Personally, I feel that this poses an issue for Blu-ray that should be addressed. While HD DVD faces potential compatibility problems should triple-layer discs come to pass (currently they only exist in the lab and it's uncertain whether or not they will work with current players), Blu-ray is looking at a compatibility issue right now. How do you deal with consumers who have purchased players that cost over $1,000 that now cannot play all the features available on a disc? How do you counter the customer confusion that will come to pass from people who don't follow these developments and just buy the cheapest player they can find? They will expect all discs to work on their system. I'm not certain what the BDA plans to do, but I'm hoping they find a solution that will have the consumer's best interests in mind.

HD DVD and Blu-ray Reviews

  • Spider-Man 3 (Blu-ray) by Adam Tyner. Recommended. - "Spider-Man 3 knows its a summer effects spectacle, shrugging off the strong characterization and emotional resonance that helped make the previous film stand out as among the best...if not the best...comic book adaptations of the past thirty years. Spider-Man 3 only bothers with a script as an excuse to string together a bunch of truly dazzling action sequences and some exceptional, groundbreaking visual effects, and even if the writing and story are weak, at least they don't get in the way. As far as the video and audio go, Spider-Man 3 is a reference quality Blu-ray release, bolstered by a reasonably strong set of extras, nearly all of which are offered in high definition."
  • Face/Off (HD DVD) by Ian Jane. Highly Recommended. - "Face/Off might be ridiculous and it might suffer from some massive logic gaps but that doesn't change the fact that this movie remains a whole lot of fun. Woo loads the film with plenty of style and some fantastic action scenes while Cage and Travolta ham it up as best they can resulting in a big budget B-movie that entertains from start to finish. Paramount's HD-DVD doesn't give us anything we haven't already seen in terms of extra features but the upgraded audio and video are definitely impressive."
  • The Day After Tomorrow (Blu-ray) by John Sinnott. Rent It. - "The Day After Tomorrow was 2004's Deep Impact. It joins other disaster movies like The Core as being mindless entertainment. Its fun enough to watch once, but there's not a lot of replay value. Added to that is the fact that the Blu-ray disc while not bad isn't as impressive as it could be. Make this one a rental."
  • Elizabeth (HD DVD) by Daniel Hirshleifer. Recommended. - "Elizabeth is a film that has aged like a fine wine, getting only better with time. Cate Blanchett shines as the Virgin Queen, and Geoffrey Rush matches her pound for pound. The HD DVD has decent picture and sound, but nothing that can compare to the best available. Still, the movie is so good, and the A/V quality and extras are good enough that it's very easy for me to suggest a purchase of this disc."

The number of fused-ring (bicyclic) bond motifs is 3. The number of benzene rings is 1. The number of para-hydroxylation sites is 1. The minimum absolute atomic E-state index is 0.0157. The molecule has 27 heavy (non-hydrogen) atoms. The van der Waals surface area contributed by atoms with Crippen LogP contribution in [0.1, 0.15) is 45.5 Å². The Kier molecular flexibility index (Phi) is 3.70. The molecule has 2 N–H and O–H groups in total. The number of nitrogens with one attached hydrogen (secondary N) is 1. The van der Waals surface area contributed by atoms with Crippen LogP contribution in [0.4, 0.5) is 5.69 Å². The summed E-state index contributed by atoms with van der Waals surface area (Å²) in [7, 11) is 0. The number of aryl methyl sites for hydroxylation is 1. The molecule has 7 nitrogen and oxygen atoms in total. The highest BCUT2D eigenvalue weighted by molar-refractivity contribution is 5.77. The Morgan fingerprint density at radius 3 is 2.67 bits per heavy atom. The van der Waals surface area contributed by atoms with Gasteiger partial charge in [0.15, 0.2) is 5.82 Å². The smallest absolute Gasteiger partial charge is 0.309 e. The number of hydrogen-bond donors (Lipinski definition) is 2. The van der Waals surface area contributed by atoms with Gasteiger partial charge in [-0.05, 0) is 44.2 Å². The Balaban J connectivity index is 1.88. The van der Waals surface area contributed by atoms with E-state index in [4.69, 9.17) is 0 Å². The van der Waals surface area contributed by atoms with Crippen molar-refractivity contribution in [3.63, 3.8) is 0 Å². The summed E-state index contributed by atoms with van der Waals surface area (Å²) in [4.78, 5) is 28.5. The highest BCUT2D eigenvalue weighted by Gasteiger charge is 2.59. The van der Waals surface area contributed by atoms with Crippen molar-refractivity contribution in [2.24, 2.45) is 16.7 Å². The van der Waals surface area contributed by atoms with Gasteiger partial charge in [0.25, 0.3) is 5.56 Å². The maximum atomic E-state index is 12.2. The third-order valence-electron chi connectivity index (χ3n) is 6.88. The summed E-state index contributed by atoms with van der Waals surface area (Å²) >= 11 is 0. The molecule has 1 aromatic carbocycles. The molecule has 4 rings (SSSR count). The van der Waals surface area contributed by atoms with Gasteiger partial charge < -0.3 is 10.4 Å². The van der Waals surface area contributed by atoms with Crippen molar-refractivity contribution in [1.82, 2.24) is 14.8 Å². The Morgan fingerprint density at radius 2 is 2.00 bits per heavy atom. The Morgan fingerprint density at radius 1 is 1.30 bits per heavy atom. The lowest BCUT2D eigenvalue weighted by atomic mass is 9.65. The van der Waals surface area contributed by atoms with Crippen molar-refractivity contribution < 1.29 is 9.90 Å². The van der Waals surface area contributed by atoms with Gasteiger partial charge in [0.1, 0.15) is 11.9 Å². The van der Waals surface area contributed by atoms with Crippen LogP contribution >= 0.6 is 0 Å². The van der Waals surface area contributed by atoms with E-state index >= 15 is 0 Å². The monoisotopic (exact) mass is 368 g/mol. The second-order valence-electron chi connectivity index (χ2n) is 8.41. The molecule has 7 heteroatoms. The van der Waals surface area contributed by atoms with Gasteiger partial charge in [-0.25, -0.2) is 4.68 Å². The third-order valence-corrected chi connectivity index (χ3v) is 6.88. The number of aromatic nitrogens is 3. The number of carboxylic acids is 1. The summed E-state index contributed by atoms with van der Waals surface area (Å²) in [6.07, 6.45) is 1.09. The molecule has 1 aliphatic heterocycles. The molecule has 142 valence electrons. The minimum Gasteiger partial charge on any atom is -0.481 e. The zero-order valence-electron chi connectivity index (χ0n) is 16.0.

• Fantastic Four - Rise of the Silver Surfer (Blu-ray) by Adam Tyner. Rent It. - "I'm all for doofy, family-friendly popcorn action flicks, but Fantastic Four: Rise of the Silver Surfer really didn't do anything for me at all. At least the Blu-ray disc looks and sounds nice enough, even if it doesn't approach the reference quality audio and video of this month's other Marvel superhero slugfest, Spider-Man 3. The Blu-ray release carries over a considerably stronger than average set of extras from the DVD, and Fox has also gone to the extra effort of included a couple of BD-exclusive games. Rise of the Silver Surfer isn't exactly the worst movie I've ever seen, but there's not much about it that screams out for any sort of recommendation."
  • The Last Starfighter (HD DVD) by Daniel Hirshleifer. Rent It. - "The Last Starfighter probably brings back warm memories of weekend mornings spent at home watching low quality cable broadcasts. But take off the rose-colored glasses and the film does not hold up well at all. Universal does the picture no favors by tossing it on a disc with a terrible video transfer and audio mix. The extras aren't bad, but aren't enough to make this worth buying, and there's nothing new for this release."
  • Hostel: Director's Cut (Blu-ray) by Adam Tyner. Recommended. - "I have to admit that being subjected to a couple of years' worth of gushing fanboy posts on message boards and an inhuman amount of hype skewed my expectations once I got around to watching Hostel. No movie could ever realistically hope to live up to that, but Hostel is still a hell of a horror flick, with the slow burn and moral bent of a vintage slasher flick coupled with the gruesome bent of this latest wave of horror. Hostel's release on Blu-ray may not be showcase material, but it boasts a reasonably strong video and audio presentation, and the nine hours and change of extras -- a couple of which are even in high-def -- should more than give fans of the film their money's worth."
  • Top Gun (HD DVD) by Ian Jane. Rent It. - "The audio and video for Top Gun are strong but certainly leave room for improvement. That coupled with the complete lack of supplements has to make you wonder if there won't be a true special edition release of the film once the format war is settled. Until then, time has not been kind to Top Gun though as an artifact of excessive eighties cinema, it's still a fun watch. Consider this one a solid rental."

Index of All HD DVD Reviews
Index of All Blu-ray Reviews

Want to discuss this column with others? Join the conversation in the HD Talk Forum.


Advertise With Us

Review Staff | Newsletter Subscribe | Join DVD Talk Forum
Copyright © DVDTalk.com All rights reserved | Privacy Policy | Terms of Use | Manage Preferences | Your Privacy Choices

Release List Reviews Shop Newsletter Forum DVD Giveaways Blu-Ray Advertise